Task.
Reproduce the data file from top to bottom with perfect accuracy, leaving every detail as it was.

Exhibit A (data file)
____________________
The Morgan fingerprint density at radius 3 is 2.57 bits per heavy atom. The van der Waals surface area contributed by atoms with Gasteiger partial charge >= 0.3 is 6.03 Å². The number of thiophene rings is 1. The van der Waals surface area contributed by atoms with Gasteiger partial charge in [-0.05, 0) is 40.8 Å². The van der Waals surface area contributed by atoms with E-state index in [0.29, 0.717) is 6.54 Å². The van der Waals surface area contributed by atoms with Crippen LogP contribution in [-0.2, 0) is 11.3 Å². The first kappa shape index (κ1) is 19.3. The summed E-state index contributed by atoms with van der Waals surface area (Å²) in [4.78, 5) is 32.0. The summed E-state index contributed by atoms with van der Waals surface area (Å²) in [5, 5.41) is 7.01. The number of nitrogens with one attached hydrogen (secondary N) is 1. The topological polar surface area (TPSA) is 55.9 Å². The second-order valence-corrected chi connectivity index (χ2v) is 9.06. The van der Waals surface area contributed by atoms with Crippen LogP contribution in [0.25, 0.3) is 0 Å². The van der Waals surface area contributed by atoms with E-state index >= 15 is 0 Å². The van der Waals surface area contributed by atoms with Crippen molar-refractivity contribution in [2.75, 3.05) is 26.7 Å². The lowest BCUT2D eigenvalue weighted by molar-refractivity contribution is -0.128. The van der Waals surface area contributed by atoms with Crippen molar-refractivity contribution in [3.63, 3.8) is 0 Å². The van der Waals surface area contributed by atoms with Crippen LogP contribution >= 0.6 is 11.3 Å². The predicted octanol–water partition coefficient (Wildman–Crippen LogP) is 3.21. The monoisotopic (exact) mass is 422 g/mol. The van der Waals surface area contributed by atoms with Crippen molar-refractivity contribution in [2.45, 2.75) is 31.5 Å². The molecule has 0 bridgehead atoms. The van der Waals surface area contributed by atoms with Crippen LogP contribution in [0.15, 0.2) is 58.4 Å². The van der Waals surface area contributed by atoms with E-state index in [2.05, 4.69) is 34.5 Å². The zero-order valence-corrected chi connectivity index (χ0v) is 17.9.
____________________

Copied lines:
The Morgan fingerprint density at radius 3 is 2.57 bits per heavy atom. The van der Waals surface area contributed by atoms with Gasteiger partial charge >= 0.3 is 6.03 Å². The number of thiophene rings is 1. The van der Waals surface area contributed by atoms with Gasteiger partial charge in [-0.05, 0) is 40.8 Å². The van der Waals surface area contributed by atoms with E-state index in [0.29, 0.717) is 6.54 Å². The van der Waals surface area contributed by atoms with Crippen LogP contribution in [-0.2, 0) is 11.3 Å². The first kappa shape index (κ1) is 19.3. The summed E-state index contributed by atoms with van der Waals surface area (Å²) in [4.78, 5) is 32.0. The summed E-state index contributed by atoms with van der Waals surface area (Å²) in [5, 5.41) is 7.01. The number of nitrogens with one attached hydrogen (secondary N) is 1. The topological polar surface area (TPSA) is 55.9 Å². The second-order valence-corrected chi connectivity index (χ2v) is 9.06. The van der Waals surface area contributed by atoms with Crippen LogP contribution in [0.25, 0.3) is 0 Å². The van der Waals surface area contributed by atoms with E-state index >= 15 is 0 Å². The van der Waals surface area contributed by atoms with Crippen molar-refractivity contribution in [2.75, 3.05) is 26.7 Å². The lowest BCUT2D eigenvalue weighted by molar-refractivity contribution is -0.128. The van der Waals surface area contributed by atoms with Crippen molar-refractivity contribution in [3.63, 3.8) is 0 Å². The van der Waals surface area contributed by atoms with Crippen LogP contribution >= 0.6 is 11.3 Å². The predicted octanol–water partition coefficient (Wildman–Crippen LogP) is 3.21. The monoisotopic (exact) mass is 422 g/mol. The van der Waals surface area contributed by atoms with Crippen molar-refractivity contribution in [2.45, 2.75) is 31.5 Å². The molecule has 0 bridgehead atoms. The van der Waals surface area contributed by atoms with Crippen LogP contribution in [0.15, 0.2) is 58.4 Å². The van der Waals surface area contributed by atoms with E-state index in [2.05, 4.69) is 34.5 Å². The zero-order valence-corrected chi connectivity index (χ0v) is 17.9.